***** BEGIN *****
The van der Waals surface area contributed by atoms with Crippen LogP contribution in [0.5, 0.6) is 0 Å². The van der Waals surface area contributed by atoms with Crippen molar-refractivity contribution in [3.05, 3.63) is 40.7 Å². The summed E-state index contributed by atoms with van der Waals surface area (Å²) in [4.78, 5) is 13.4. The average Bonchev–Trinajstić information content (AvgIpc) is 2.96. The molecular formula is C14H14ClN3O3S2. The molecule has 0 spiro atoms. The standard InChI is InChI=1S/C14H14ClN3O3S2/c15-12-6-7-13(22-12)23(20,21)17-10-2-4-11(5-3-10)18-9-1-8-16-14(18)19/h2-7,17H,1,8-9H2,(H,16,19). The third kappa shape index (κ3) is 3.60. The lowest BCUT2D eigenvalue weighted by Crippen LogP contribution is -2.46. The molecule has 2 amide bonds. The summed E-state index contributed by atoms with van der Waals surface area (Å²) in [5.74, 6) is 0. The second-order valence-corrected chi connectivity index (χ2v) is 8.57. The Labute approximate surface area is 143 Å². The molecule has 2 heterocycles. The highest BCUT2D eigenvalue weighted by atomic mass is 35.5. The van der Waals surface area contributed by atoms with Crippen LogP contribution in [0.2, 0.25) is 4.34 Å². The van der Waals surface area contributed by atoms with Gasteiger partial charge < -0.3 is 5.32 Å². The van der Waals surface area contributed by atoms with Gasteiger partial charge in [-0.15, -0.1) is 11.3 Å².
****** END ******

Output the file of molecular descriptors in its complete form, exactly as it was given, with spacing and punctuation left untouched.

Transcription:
The van der Waals surface area contributed by atoms with Crippen LogP contribution in [0.5, 0.6) is 0 Å². The van der Waals surface area contributed by atoms with Crippen molar-refractivity contribution in [3.05, 3.63) is 40.7 Å². The summed E-state index contributed by atoms with van der Waals surface area (Å²) in [4.78, 5) is 13.4. The average Bonchev–Trinajstić information content (AvgIpc) is 2.96. The molecular formula is C14H14ClN3O3S2. The molecule has 0 spiro atoms. The standard InChI is InChI=1S/C14H14ClN3O3S2/c15-12-6-7-13(22-12)23(20,21)17-10-2-4-11(5-3-10)18-9-1-8-16-14(18)19/h2-7,17H,1,8-9H2,(H,16,19). The third kappa shape index (κ3) is 3.60. The lowest BCUT2D eigenvalue weighted by Crippen LogP contribution is -2.46. The molecule has 2 amide bonds. The summed E-state index contributed by atoms with van der Waals surface area (Å²) in [5.74, 6) is 0. The second-order valence-corrected chi connectivity index (χ2v) is 8.57. The Labute approximate surface area is 143 Å². The molecule has 2 heterocycles. The highest BCUT2D eigenvalue weighted by atomic mass is 35.5. The van der Waals surface area contributed by atoms with Crippen LogP contribution in [0.2, 0.25) is 4.34 Å². The van der Waals surface area contributed by atoms with Gasteiger partial charge < -0.3 is 5.32 Å². The van der Waals surface area contributed by atoms with Gasteiger partial charge in [-0.15, -0.1) is 11.3 Å².